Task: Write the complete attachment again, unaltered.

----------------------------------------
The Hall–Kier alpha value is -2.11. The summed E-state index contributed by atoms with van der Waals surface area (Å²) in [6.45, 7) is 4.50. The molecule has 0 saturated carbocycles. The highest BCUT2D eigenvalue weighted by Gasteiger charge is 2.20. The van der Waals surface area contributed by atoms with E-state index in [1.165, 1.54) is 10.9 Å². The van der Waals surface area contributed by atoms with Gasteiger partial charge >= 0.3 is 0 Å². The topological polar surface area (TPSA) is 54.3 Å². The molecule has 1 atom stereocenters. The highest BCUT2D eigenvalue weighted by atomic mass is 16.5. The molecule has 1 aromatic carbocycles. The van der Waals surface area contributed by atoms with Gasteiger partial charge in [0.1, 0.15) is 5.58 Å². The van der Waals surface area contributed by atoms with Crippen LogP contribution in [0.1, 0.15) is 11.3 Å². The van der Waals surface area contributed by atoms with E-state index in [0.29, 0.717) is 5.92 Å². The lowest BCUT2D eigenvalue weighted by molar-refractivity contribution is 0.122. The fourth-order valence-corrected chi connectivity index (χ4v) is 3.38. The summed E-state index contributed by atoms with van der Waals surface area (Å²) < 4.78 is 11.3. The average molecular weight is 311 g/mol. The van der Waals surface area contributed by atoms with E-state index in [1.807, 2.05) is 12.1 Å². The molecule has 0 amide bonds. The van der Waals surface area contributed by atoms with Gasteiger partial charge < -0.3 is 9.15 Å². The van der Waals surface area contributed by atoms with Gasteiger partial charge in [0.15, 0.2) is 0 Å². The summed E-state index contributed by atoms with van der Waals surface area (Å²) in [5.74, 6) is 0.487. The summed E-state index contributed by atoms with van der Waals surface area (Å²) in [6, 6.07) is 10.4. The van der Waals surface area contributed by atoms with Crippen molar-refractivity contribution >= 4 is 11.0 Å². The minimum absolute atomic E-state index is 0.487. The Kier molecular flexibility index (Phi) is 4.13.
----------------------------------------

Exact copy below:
The Hall–Kier alpha value is -2.11. The summed E-state index contributed by atoms with van der Waals surface area (Å²) in [6.45, 7) is 4.50. The molecule has 0 saturated carbocycles. The highest BCUT2D eigenvalue weighted by Gasteiger charge is 2.20. The van der Waals surface area contributed by atoms with E-state index in [1.165, 1.54) is 10.9 Å². The van der Waals surface area contributed by atoms with Gasteiger partial charge >= 0.3 is 0 Å². The topological polar surface area (TPSA) is 54.3 Å². The molecule has 1 atom stereocenters. The highest BCUT2D eigenvalue weighted by atomic mass is 16.5. The molecule has 1 aromatic carbocycles. The van der Waals surface area contributed by atoms with Gasteiger partial charge in [0.1, 0.15) is 5.58 Å². The van der Waals surface area contributed by atoms with Crippen LogP contribution in [0.1, 0.15) is 11.3 Å². The van der Waals surface area contributed by atoms with E-state index in [0.29, 0.717) is 5.92 Å². The lowest BCUT2D eigenvalue weighted by molar-refractivity contribution is 0.122. The fourth-order valence-corrected chi connectivity index (χ4v) is 3.38. The summed E-state index contributed by atoms with van der Waals surface area (Å²) < 4.78 is 11.3. The average molecular weight is 311 g/mol. The van der Waals surface area contributed by atoms with E-state index in [1.807, 2.05) is 12.1 Å². The molecule has 0 amide bonds. The van der Waals surface area contributed by atoms with Gasteiger partial charge < -0.3 is 9.15 Å². The van der Waals surface area contributed by atoms with Gasteiger partial charge in [0.15, 0.2) is 0 Å². The summed E-state index contributed by atoms with van der Waals surface area (Å²) in [5.74, 6) is 0.487. The summed E-state index contributed by atoms with van der Waals surface area (Å²) in [6, 6.07) is 10.4. The van der Waals surface area contributed by atoms with Crippen molar-refractivity contribution >= 4 is 11.0 Å². The minimum absolute atomic E-state index is 0.487. The Kier molecular flexibility index (Phi) is 4.13.